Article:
Chapter 2 Tectonostratigraphy of the eastern part of the Oman Mountains
Published:March 01, 2021
Andreas Scharf, Frank Mattern, Mohammed Al-Wardi, Gianluca Frijia, Daniel Moraetis, Bernhard Pracejus, Wilfried Bauer, Ivan Callegari, 2021. "Chapter 2 Tectonostratigraphy of the eastern part of the Oman Mountains", The Geology and Tectonics of the Jabal Akhdar and Saih Hatat Domes, Oman Mountains, A. Scharf, F. Mattern, M. Al-Wardi, G. Frijia, D. Moraetis, B. Pracejus, W. Bauer, I. Callegari
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This chapter provides comprehensive descriptions of 52 numbered formations/rock units of the Southeastern Oman Mountains, based on available literature. The oldest eight siliciclastic and carbonate formations are positioned below the ‘Hercynian’ Unconformity. The overlying formation (9–16) mostly represent carbonates which accumulated in a passive margin platform setting during or after the opening of the Neo-Tethys Ocean. The passive margin slope and platform collapsed during the late Cretaceous because of the obduction of the Semail Ophiolite along with the deep marine Hawasina sedimentary rocks. The collapsing passive margin interval was recorded within the syn-obductional Aruma Group (17; Muti Formation). Above this formation are the allochthonous units (18–42) of the tectonically lower Hawasina deep-sea basin and the structurally overlying Semail Ophiolite. The former contains Permian to Upper Cretaceous formations, while the latter is Cenomanian in age. Above the allochthonous rocks, the Neo-autochthonous formations were deposited, starting with the post-obductional uppermost Cretaceous Aruma Group (43; Al-Khod Formation) until the Quaternary deposits (52). All these formations/rock units are depicted on an accompanying map and stratigraphic chart.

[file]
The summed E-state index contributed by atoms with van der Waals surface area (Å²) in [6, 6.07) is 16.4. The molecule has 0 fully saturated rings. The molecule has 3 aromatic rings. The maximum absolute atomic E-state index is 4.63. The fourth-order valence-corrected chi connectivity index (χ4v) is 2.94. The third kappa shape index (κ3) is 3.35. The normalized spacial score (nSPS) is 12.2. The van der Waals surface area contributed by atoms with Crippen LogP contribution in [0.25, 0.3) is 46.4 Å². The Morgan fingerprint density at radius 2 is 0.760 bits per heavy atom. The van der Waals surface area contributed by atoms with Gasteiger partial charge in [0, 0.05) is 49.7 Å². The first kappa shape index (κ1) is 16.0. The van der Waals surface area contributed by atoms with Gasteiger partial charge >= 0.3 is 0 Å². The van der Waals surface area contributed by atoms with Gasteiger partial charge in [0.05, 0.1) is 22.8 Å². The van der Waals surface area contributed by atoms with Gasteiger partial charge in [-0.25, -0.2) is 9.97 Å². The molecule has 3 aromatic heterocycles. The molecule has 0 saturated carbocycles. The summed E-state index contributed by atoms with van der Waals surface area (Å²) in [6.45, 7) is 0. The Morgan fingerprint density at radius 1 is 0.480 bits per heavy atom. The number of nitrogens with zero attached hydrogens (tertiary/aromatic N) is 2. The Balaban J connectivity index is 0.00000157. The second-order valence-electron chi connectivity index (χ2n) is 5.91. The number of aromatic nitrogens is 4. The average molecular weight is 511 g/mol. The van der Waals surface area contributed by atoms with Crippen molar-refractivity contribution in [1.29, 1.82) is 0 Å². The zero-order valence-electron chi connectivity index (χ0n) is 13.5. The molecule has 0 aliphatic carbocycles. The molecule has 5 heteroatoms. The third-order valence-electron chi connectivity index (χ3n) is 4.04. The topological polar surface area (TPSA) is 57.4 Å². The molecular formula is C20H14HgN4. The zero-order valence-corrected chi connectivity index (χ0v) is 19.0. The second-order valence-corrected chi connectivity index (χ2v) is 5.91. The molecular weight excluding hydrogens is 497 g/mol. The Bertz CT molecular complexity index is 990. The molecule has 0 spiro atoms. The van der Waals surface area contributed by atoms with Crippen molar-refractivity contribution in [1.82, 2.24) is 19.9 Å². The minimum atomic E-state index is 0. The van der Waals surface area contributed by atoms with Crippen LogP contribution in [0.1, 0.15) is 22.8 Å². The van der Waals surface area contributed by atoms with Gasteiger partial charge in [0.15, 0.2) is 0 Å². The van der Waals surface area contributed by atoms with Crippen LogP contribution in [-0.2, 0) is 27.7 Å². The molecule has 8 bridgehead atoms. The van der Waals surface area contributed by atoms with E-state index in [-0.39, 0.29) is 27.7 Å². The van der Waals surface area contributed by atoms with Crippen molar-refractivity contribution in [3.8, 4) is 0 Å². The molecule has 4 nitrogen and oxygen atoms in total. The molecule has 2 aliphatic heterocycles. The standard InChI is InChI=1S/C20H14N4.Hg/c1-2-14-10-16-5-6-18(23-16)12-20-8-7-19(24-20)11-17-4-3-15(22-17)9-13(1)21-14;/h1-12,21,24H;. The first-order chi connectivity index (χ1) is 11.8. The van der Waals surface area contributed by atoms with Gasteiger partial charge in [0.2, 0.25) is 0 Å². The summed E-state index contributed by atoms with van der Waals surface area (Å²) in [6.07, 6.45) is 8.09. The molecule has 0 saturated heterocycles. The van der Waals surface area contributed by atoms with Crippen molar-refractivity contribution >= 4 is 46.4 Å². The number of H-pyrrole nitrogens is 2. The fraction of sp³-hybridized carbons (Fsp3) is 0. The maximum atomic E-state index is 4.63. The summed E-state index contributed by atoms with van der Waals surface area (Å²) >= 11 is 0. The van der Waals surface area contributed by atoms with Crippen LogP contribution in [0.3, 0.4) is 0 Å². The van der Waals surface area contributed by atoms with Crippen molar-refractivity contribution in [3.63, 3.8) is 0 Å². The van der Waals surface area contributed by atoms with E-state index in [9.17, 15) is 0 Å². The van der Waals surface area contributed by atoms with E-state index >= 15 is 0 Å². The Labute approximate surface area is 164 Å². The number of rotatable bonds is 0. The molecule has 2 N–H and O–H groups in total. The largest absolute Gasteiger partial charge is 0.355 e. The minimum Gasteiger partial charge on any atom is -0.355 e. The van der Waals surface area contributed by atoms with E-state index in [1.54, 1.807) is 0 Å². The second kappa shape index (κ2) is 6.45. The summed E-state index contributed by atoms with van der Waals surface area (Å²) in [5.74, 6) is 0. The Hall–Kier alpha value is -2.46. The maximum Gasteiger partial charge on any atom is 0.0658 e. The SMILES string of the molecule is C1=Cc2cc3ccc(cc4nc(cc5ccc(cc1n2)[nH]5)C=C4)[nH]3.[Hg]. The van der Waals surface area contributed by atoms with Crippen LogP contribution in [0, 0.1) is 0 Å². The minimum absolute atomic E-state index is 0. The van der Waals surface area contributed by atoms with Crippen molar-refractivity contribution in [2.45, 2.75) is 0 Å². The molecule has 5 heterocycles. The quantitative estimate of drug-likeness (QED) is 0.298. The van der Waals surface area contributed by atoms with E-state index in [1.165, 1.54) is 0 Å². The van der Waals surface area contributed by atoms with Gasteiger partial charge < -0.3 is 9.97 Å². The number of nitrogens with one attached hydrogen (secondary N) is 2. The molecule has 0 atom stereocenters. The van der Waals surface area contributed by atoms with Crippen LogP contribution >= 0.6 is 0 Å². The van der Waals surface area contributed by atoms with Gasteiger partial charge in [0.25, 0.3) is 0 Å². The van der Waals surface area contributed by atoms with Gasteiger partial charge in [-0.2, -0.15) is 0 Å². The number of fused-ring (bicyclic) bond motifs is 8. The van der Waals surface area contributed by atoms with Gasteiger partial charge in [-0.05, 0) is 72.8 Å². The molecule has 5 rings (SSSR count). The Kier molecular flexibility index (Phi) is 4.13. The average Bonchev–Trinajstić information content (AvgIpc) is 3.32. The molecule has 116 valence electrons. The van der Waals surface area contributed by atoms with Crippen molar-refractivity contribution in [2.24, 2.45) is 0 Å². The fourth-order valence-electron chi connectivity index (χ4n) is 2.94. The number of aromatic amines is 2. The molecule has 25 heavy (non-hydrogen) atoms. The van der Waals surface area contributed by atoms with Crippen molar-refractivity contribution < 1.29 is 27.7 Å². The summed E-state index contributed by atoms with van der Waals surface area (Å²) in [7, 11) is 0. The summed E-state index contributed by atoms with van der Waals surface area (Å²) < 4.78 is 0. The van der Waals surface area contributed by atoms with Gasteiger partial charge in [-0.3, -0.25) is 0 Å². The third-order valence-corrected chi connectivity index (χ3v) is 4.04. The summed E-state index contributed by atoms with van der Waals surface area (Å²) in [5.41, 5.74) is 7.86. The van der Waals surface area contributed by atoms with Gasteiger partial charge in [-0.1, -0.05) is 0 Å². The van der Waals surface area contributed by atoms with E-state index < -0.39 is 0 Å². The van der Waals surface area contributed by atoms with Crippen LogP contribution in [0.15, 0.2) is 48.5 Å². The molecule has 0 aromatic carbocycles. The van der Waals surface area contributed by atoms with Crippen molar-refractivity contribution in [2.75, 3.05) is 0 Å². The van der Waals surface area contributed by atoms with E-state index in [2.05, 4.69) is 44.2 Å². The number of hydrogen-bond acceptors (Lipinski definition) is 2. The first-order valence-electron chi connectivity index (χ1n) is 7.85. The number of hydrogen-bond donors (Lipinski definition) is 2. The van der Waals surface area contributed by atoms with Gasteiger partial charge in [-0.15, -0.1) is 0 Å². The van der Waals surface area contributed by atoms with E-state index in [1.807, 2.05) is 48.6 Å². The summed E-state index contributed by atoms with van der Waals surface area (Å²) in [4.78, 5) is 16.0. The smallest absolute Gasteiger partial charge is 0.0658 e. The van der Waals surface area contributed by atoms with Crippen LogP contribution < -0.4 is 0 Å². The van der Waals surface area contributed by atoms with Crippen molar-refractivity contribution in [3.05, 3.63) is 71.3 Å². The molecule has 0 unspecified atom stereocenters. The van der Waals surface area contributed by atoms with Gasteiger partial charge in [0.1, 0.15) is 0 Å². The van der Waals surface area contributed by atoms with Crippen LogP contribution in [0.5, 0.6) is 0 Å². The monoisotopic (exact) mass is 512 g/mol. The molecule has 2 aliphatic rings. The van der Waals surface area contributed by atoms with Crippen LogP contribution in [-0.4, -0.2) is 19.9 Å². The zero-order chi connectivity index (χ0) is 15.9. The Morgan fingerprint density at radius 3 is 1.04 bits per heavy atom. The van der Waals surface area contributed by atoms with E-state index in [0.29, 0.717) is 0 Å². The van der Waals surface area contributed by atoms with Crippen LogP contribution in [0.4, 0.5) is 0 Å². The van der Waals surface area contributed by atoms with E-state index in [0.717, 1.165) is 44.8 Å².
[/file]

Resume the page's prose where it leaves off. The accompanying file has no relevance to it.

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The Geology and Tectonics of the Jabal Akhdar and Saih Hatat Domes, Oman Mountains
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The geology of the Oman Mountains, including the Jabal Akhdar and Saih Hatat domes, is extraordinarily well-exposed and diverse, spanning a geological record of more than 800 Ma. The area is blessed with first-class outcrops and is well known in the geological community for its ophiolite. The Oman Mountains have much more to offer; including, Neoproterozoic diamictites (“Snowball Earth”), fossil-rich Permo-Mesozoic carbonates and metamorphic rocks. The arid climate and deep incision of wadis allow for nearly complete rock exposure which can be investigated in all three dimensions. The diverse geology is also responsible for the breathtaking landscape. New roads and the nature of the friendly Omani people make fieldwork unforgettable.
This Memoir provides a thorough state-of-the-art overview of the geology and tectonics of the Southeastern Oman Mountains, and is accompanied by an over-sized geological map and a correlation chart.